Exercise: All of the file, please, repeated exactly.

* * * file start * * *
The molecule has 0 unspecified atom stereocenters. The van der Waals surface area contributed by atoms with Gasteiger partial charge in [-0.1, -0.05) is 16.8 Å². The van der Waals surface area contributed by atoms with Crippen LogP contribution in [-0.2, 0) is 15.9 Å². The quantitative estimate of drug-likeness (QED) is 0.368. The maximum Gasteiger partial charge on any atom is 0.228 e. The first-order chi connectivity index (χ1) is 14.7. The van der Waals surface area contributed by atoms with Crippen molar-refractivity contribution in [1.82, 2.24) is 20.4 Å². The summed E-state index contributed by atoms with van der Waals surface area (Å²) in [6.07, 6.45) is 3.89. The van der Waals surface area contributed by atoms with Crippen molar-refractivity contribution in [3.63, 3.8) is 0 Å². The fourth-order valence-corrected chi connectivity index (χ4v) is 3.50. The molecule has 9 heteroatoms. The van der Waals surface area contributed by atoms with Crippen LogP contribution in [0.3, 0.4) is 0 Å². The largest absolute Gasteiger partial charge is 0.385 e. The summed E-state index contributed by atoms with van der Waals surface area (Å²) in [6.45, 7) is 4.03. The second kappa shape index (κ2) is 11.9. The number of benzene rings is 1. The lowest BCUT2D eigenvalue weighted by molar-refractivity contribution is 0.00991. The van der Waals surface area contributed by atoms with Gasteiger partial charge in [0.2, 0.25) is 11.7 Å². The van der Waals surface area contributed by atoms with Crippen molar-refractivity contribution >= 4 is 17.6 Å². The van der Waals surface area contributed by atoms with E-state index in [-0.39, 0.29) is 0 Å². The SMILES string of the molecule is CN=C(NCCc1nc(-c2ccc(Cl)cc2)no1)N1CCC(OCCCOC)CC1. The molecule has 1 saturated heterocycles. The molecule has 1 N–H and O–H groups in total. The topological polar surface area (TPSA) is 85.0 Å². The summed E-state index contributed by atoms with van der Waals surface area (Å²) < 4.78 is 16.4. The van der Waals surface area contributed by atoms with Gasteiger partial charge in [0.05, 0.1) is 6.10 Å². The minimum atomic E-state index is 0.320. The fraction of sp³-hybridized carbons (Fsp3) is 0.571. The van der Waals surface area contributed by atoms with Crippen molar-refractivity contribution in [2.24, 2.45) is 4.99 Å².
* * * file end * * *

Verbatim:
The molecule has 0 unspecified atom stereocenters. The van der Waals surface area contributed by atoms with Gasteiger partial charge in [-0.1, -0.05) is 16.8 Å². The van der Waals surface area contributed by atoms with Crippen LogP contribution in [-0.2, 0) is 15.9 Å². The quantitative estimate of drug-likeness (QED) is 0.368. The maximum Gasteiger partial charge on any atom is 0.228 e. The first-order chi connectivity index (χ1) is 14.7. The van der Waals surface area contributed by atoms with Crippen molar-refractivity contribution in [1.82, 2.24) is 20.4 Å². The summed E-state index contributed by atoms with van der Waals surface area (Å²) in [6.07, 6.45) is 3.89. The van der Waals surface area contributed by atoms with Crippen molar-refractivity contribution in [3.63, 3.8) is 0 Å². The fourth-order valence-corrected chi connectivity index (χ4v) is 3.50. The molecule has 9 heteroatoms. The van der Waals surface area contributed by atoms with Crippen LogP contribution in [0.3, 0.4) is 0 Å². The largest absolute Gasteiger partial charge is 0.385 e. The summed E-state index contributed by atoms with van der Waals surface area (Å²) in [6.45, 7) is 4.03. The second kappa shape index (κ2) is 11.9. The number of benzene rings is 1. The lowest BCUT2D eigenvalue weighted by molar-refractivity contribution is 0.00991. The van der Waals surface area contributed by atoms with Gasteiger partial charge in [0.2, 0.25) is 11.7 Å². The van der Waals surface area contributed by atoms with Crippen molar-refractivity contribution >= 4 is 17.6 Å². The van der Waals surface area contributed by atoms with E-state index in [-0.39, 0.29) is 0 Å². The SMILES string of the molecule is CN=C(NCCc1nc(-c2ccc(Cl)cc2)no1)N1CCC(OCCCOC)CC1. The molecule has 1 saturated heterocycles. The molecule has 1 N–H and O–H groups in total. The topological polar surface area (TPSA) is 85.0 Å². The summed E-state index contributed by atoms with van der Waals surface area (Å²) < 4.78 is 16.4. The van der Waals surface area contributed by atoms with Gasteiger partial charge in [0.05, 0.1) is 6.10 Å². The minimum atomic E-state index is 0.320. The fraction of sp³-hybridized carbons (Fsp3) is 0.571. The van der Waals surface area contributed by atoms with Crippen molar-refractivity contribution in [2.24, 2.45) is 4.99 Å².